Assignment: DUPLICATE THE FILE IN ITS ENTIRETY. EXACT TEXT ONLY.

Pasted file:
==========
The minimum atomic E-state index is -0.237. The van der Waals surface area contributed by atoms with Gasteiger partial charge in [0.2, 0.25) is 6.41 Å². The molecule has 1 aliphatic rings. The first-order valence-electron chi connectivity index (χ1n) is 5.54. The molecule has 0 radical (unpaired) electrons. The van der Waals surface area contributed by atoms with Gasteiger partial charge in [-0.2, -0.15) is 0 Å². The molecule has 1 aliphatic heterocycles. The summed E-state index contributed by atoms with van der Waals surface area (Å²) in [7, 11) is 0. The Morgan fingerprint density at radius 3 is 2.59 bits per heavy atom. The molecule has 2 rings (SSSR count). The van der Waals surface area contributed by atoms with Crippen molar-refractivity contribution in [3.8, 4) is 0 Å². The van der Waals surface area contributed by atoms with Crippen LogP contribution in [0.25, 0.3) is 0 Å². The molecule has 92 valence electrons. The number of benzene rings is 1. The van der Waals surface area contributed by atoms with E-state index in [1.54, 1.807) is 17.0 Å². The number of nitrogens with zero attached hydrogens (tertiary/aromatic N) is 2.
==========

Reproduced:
The minimum atomic E-state index is -0.237. The van der Waals surface area contributed by atoms with Gasteiger partial charge in [0.2, 0.25) is 6.41 Å². The molecule has 1 aliphatic rings. The first-order valence-electron chi connectivity index (χ1n) is 5.54. The molecule has 0 radical (unpaired) electrons. The van der Waals surface area contributed by atoms with Gasteiger partial charge in [-0.2, -0.15) is 0 Å². The molecule has 1 aliphatic heterocycles. The summed E-state index contributed by atoms with van der Waals surface area (Å²) in [7, 11) is 0. The Morgan fingerprint density at radius 3 is 2.59 bits per heavy atom. The molecule has 2 rings (SSSR count). The van der Waals surface area contributed by atoms with Crippen molar-refractivity contribution in [3.8, 4) is 0 Å². The van der Waals surface area contributed by atoms with Crippen LogP contribution in [0.25, 0.3) is 0 Å². The molecule has 92 valence electrons. The number of benzene rings is 1. The van der Waals surface area contributed by atoms with E-state index in [1.54, 1.807) is 17.0 Å². The number of nitrogens with zero attached hydrogens (tertiary/aromatic N) is 2.